In this section you will find a reading list encompassing a wide range of studies, articles and reports relating to the spread of pro-Kremlin disinformation.
Whether you want a general introduction, to learn about the Kremlin’s attempts to influence elections, or investigate how one single false message gets spread via a wide network of websites – this is the place to start.
How we collect the material
The selection of works keeps a balance between academic depth and reputability, but also a breadth of perspectives and interests beyond the academy. We have established quality control measures and the material selection was based on the five issue areas below.
This area is dedicated to the activities of major threat actors, namely Russia and China and their aims, motives and capacities.
This area captures the methods and tools deployed by threat actors to manipulate information: social media, narratives, emerging tech etc.
This area focuses on the socio-political areas targeted by threat actors: social cohesion, political processes, health, security and foreign policy.
This issue area centres on the effects of FIMI (foreign information manipulations and interference) in terms of outcomes: cognitive impacts, social and political division, soft power projection etc.
This area classifies the types of responses to FIMI (foreign information manipulations and interference) by a range of stakeholders: regulatory, proactive and self-regulatory, reactive responses and policy recommendations.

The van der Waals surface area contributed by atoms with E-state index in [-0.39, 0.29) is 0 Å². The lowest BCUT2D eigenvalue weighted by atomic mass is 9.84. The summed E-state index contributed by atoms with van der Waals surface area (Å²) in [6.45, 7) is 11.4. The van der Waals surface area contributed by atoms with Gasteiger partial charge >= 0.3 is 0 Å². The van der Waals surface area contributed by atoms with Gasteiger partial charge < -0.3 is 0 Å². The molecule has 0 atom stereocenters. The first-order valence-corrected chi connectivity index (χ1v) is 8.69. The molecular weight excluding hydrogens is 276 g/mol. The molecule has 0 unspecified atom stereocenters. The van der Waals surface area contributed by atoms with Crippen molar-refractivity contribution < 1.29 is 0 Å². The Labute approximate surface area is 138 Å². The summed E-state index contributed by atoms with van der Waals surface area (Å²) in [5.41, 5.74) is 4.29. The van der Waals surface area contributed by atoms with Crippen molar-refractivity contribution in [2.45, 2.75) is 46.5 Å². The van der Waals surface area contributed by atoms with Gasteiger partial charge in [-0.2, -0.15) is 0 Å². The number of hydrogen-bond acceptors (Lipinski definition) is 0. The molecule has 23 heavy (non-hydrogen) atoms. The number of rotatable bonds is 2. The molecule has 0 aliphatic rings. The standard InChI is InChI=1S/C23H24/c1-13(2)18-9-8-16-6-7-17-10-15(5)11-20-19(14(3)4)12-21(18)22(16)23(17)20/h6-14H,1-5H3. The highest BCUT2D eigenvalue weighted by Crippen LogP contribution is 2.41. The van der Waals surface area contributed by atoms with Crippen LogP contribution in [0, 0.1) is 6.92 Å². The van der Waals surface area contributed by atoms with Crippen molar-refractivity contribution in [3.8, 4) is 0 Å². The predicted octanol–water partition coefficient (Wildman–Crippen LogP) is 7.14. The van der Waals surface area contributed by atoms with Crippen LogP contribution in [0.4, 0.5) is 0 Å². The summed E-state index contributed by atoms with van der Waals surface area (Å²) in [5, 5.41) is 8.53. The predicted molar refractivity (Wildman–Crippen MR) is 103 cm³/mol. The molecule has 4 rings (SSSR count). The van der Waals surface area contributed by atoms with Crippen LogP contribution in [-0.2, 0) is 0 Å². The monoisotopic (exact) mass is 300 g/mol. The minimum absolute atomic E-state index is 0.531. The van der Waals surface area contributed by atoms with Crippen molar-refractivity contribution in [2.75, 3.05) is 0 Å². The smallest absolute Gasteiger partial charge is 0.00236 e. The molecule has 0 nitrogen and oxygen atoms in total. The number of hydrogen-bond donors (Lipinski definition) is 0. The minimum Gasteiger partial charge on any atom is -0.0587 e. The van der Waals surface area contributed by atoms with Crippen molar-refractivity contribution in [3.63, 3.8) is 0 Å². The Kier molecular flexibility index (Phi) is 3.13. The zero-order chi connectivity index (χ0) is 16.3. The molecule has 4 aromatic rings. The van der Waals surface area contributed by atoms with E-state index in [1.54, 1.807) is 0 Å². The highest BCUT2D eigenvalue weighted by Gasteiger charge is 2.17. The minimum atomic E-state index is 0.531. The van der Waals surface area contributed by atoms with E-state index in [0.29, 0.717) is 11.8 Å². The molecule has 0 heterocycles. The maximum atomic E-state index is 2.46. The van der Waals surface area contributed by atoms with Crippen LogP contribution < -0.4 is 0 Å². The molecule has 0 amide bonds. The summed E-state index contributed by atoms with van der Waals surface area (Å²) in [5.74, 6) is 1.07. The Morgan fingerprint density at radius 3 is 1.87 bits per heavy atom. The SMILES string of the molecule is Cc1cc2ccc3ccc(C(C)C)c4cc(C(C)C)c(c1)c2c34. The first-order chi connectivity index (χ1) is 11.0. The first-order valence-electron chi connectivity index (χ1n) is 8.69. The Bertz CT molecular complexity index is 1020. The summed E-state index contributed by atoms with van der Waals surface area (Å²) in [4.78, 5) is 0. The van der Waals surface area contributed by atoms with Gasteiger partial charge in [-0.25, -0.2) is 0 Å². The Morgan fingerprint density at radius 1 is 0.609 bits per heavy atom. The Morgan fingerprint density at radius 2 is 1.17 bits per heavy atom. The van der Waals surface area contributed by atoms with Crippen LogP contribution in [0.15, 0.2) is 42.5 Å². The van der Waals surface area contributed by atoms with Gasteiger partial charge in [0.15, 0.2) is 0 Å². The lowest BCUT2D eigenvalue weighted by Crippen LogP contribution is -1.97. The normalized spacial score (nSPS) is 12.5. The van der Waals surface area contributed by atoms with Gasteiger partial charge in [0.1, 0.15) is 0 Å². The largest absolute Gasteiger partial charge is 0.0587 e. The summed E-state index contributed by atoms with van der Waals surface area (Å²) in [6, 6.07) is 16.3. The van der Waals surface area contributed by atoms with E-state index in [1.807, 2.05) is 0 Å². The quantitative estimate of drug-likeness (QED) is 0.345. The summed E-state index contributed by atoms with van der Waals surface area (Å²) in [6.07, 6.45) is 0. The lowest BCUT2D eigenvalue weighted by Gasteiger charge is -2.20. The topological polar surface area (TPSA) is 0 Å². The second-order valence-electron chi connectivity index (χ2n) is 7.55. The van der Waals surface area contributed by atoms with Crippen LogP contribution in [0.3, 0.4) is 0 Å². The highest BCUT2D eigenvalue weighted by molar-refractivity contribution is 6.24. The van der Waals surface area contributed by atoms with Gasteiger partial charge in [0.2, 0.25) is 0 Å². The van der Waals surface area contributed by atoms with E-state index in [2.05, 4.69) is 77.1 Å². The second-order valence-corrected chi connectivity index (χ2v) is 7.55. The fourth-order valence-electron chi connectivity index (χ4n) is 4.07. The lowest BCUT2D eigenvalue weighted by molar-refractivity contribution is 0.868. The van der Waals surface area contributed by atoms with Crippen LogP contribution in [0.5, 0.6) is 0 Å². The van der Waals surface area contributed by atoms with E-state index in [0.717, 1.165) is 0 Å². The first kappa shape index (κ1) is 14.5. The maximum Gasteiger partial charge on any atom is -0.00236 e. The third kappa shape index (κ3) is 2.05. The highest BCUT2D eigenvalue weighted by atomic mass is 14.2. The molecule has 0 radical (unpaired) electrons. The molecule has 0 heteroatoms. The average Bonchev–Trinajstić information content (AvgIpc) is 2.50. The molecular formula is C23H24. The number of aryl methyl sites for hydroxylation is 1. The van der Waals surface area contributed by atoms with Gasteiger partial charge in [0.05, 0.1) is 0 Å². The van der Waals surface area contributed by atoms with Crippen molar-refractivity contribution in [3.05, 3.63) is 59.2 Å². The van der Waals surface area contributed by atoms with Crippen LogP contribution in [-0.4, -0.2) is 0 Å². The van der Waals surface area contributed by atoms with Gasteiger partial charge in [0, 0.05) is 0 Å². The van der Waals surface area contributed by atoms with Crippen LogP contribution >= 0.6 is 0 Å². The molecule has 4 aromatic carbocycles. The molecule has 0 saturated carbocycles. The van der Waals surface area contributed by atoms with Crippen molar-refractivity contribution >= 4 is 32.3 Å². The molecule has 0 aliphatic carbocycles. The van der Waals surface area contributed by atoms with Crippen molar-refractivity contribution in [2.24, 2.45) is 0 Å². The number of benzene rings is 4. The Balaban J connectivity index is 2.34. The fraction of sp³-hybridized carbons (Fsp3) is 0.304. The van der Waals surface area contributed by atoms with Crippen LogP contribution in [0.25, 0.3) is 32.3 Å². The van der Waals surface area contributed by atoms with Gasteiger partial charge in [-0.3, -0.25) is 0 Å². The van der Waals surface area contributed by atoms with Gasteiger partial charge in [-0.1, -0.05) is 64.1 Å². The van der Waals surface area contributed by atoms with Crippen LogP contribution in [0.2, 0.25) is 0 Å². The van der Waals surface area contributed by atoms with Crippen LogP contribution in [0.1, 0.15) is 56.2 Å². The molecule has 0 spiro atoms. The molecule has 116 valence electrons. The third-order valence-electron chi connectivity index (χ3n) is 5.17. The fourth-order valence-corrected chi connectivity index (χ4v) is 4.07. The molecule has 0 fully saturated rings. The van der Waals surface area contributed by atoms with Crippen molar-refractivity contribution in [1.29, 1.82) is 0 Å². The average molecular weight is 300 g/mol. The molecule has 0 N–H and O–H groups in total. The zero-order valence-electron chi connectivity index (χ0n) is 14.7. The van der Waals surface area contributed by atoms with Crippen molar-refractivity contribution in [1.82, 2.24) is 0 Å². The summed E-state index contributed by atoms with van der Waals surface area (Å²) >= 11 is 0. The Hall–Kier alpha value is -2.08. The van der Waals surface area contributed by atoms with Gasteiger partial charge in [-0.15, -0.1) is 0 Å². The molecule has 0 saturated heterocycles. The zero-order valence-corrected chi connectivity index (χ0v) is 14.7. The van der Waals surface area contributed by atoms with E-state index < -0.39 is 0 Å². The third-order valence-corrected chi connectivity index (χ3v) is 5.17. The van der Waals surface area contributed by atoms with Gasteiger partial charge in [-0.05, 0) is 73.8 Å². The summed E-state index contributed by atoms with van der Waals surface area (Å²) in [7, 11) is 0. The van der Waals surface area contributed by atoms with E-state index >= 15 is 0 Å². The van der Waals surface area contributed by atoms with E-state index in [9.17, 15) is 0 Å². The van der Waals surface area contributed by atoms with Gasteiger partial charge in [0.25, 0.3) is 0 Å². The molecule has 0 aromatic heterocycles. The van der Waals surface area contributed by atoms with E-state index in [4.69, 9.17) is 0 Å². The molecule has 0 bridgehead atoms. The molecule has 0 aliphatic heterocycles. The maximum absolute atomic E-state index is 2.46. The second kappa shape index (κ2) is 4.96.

An analysis of the construction of fake news as a security threat, which has created a moral panic that may lead to the restriction of freedom of expression and information within democratic societies.
A report on the use by American right-wing extremists of a “multi-platform” strategy to spread their ideological messages, including some discussion of regulatory and other responses.
A qualitative analysis of the French extreme right’s social media strategy during the 2014 and 2019 European elections.
This paper analyses information warfare in the Russo-Ukraine war, contrasting it with prior operations to illustrate the evolution, limitations, and possible future of information warfare during a kinetic conflict.
A study of the People’s Liberation Army’s (PLA) coordinated cognitive warfare operations during the COVID pandemic in Taiwan.
An analysis of how disinformation circulates on social media as adversarial narratives embedded in identity-driven controversies, with a case study on the “Flat Earth” echo chamber on YouTube.
A paper exploring whether Ukraine residents can distinguish between pro-Kremlin disinformation and true statements; and which pro-Kremlin disinformation claims are more believable.
A study of Russia’s information campaigns via Facebook targeting the 2016 US presidential election, with interesting findings about which techniques are more effective than others.
A report on divisive information campaigns within the climate change context, with abundant discussion of regulatory and other measures to combat them.
An investigation of susceptibility to pro-Kremlin disinformation from a cognitive-science perspective drawing on evidence from Ukraine.
A paper conceptualizing disinformation as a context-bound deliberate act for which actors covertly deceive recipients by de-contextualizing, manipulating, or fabricating information.
An analysis of Russian attempts to use junk news targeting US right wing extremists, with a focus on uncovering the propagandists’ goals and motivations.
A study of privacy harm tactics in information warfare and how to handle incident reponses.
A study of alarmist narratives about online misinformation arguing that its prevalence and impact are overstated and identifying six misconceptions.
A study of Russia’s use of misinformation and deception to generate doubt and uncertainty about the country’s true intentions (with an emphasis on nuclear postures).